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International Socialism, Autumn 1965


David Rose



From International Socialism, No.22, Autumn 1965, pp.29-30.
Transcribed & marked up by Einde O’Callaghan for ETOL.


Indian Immigrants in Britain
R. Desai
IRR/Oxford, 21s

This book fills a significant gap in our knowledge of immigrant groups living in this country. It is important not only in that Indians were, prior to this study, the only major immigrant group in Britain left almost totally unsurveyed, but that they pose what is probably the greatest assimilation problem for our society since the massive influx of Jews around the turn of the century. Desai details the substantial cultural baggage which the Indians and Pakistanis, unlike the West Indians, have brought with them.

Their pattern of settlement in this country is a direct projection and extension of the particular neighbourhood pattern in India. Distinctions of language and religion create weighty barriers between the Indians and the British population, apart from causing a fourfold demarcation within the Indo-Pakistani community itself, where we have a coloured immigrant population which unlike the West Indians does not sport the cultural deference of a pronounced white bias: a group which is culturally distinctive rather than derivative. Despite the splendid descriptive detail of the first eight chapters, consideration of the actual outcome of the interplay of factors described is crammed into a diminutive last chapter. But it is precisely this type of information which is of vital importance in guiding social policy.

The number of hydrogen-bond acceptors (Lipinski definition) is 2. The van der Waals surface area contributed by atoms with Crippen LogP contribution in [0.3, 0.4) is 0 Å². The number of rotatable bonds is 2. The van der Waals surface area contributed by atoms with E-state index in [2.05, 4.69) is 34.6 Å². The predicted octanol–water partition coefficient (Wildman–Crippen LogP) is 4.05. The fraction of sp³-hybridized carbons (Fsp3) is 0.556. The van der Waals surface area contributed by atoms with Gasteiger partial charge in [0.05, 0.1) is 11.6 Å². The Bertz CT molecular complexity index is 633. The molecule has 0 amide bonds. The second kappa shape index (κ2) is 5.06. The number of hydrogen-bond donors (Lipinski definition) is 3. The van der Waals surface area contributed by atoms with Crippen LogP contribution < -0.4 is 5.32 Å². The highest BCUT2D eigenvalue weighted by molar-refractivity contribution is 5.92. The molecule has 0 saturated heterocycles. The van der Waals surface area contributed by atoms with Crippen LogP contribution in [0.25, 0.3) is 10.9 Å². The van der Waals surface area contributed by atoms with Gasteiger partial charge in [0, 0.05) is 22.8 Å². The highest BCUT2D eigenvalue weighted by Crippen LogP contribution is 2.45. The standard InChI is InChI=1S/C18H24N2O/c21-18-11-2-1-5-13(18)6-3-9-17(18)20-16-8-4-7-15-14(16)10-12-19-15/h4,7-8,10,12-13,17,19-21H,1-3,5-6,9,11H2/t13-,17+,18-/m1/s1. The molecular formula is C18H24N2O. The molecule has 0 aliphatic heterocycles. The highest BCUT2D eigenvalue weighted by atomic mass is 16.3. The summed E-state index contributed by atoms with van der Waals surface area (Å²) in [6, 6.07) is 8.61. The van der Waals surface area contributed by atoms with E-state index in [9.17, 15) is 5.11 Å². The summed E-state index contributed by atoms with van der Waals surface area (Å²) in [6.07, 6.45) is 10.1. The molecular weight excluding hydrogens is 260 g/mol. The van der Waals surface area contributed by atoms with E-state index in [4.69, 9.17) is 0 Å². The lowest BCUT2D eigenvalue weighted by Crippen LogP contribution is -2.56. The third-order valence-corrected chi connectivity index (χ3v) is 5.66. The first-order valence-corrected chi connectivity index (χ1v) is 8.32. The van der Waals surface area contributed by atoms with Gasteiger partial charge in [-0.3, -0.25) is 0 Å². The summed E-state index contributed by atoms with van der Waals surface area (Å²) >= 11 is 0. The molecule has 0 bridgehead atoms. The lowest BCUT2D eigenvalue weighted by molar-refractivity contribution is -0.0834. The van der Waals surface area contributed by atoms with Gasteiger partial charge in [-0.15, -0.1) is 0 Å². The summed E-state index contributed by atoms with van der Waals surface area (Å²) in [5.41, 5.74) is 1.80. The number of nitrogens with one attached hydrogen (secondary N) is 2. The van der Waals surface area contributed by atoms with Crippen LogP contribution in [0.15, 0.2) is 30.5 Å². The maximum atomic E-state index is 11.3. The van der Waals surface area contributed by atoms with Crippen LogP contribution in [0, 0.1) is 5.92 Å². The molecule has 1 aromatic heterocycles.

Racial conflict, as Ruth Glass has indicated in Newcomers, tends to arise out of and exacerbate strains already present in the social structure. There is a direct connection between racial prejudice and the job opportunities and living conditions of the working class. Because of bad housing and lack of jobs the target for aggression can all too easily become the coloured immigrant, instead of the real cause of bad conditions – the nature of the class structure.

Books such as this one are the necessary preliminaries to the more complex and vital task of delimiting the processes and interests which determine the extent of assimilation and the forces which lead to conflict.

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